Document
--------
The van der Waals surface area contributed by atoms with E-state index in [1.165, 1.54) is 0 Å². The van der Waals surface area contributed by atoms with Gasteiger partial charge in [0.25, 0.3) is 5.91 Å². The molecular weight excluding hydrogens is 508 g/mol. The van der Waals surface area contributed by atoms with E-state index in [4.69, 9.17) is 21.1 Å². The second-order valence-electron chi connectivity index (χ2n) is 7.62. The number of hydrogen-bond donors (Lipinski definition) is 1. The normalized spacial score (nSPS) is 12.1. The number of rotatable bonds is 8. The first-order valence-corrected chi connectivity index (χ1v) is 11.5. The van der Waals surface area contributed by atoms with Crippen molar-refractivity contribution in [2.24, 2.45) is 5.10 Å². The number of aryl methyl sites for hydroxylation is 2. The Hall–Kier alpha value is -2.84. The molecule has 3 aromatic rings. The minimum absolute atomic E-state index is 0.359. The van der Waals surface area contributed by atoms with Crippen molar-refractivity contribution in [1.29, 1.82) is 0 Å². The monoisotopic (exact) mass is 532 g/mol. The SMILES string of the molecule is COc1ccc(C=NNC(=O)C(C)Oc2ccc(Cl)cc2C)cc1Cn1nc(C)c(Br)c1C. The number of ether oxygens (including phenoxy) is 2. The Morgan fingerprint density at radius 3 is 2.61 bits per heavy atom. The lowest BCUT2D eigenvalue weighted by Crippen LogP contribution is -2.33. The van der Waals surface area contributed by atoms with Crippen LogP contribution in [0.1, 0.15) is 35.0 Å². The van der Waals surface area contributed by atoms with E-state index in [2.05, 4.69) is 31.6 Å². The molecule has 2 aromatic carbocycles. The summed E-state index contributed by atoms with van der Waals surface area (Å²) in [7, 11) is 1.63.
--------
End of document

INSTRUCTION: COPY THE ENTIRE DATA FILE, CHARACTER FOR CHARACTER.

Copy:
The van der Waals surface area contributed by atoms with E-state index in [1.165, 1.54) is 0 Å². The van der Waals surface area contributed by atoms with Gasteiger partial charge in [0.25, 0.3) is 5.91 Å². The molecular weight excluding hydrogens is 508 g/mol. The van der Waals surface area contributed by atoms with E-state index in [4.69, 9.17) is 21.1 Å². The second-order valence-electron chi connectivity index (χ2n) is 7.62. The number of hydrogen-bond donors (Lipinski definition) is 1. The normalized spacial score (nSPS) is 12.1. The number of rotatable bonds is 8. The first-order valence-corrected chi connectivity index (χ1v) is 11.5. The van der Waals surface area contributed by atoms with Crippen molar-refractivity contribution in [2.24, 2.45) is 5.10 Å². The number of aryl methyl sites for hydroxylation is 2. The Hall–Kier alpha value is -2.84. The molecule has 3 aromatic rings. The minimum absolute atomic E-state index is 0.359. The van der Waals surface area contributed by atoms with Crippen molar-refractivity contribution in [1.29, 1.82) is 0 Å². The monoisotopic (exact) mass is 532 g/mol. The SMILES string of the molecule is COc1ccc(C=NNC(=O)C(C)Oc2ccc(Cl)cc2C)cc1Cn1nc(C)c(Br)c1C. The number of ether oxygens (including phenoxy) is 2. The Morgan fingerprint density at radius 3 is 2.61 bits per heavy atom. The lowest BCUT2D eigenvalue weighted by Crippen LogP contribution is -2.33. The van der Waals surface area contributed by atoms with Crippen LogP contribution in [0.1, 0.15) is 35.0 Å². The van der Waals surface area contributed by atoms with E-state index in [2.05, 4.69) is 31.6 Å². The molecule has 2 aromatic carbocycles. The summed E-state index contributed by atoms with van der Waals surface area (Å²) in [7, 11) is 1.63.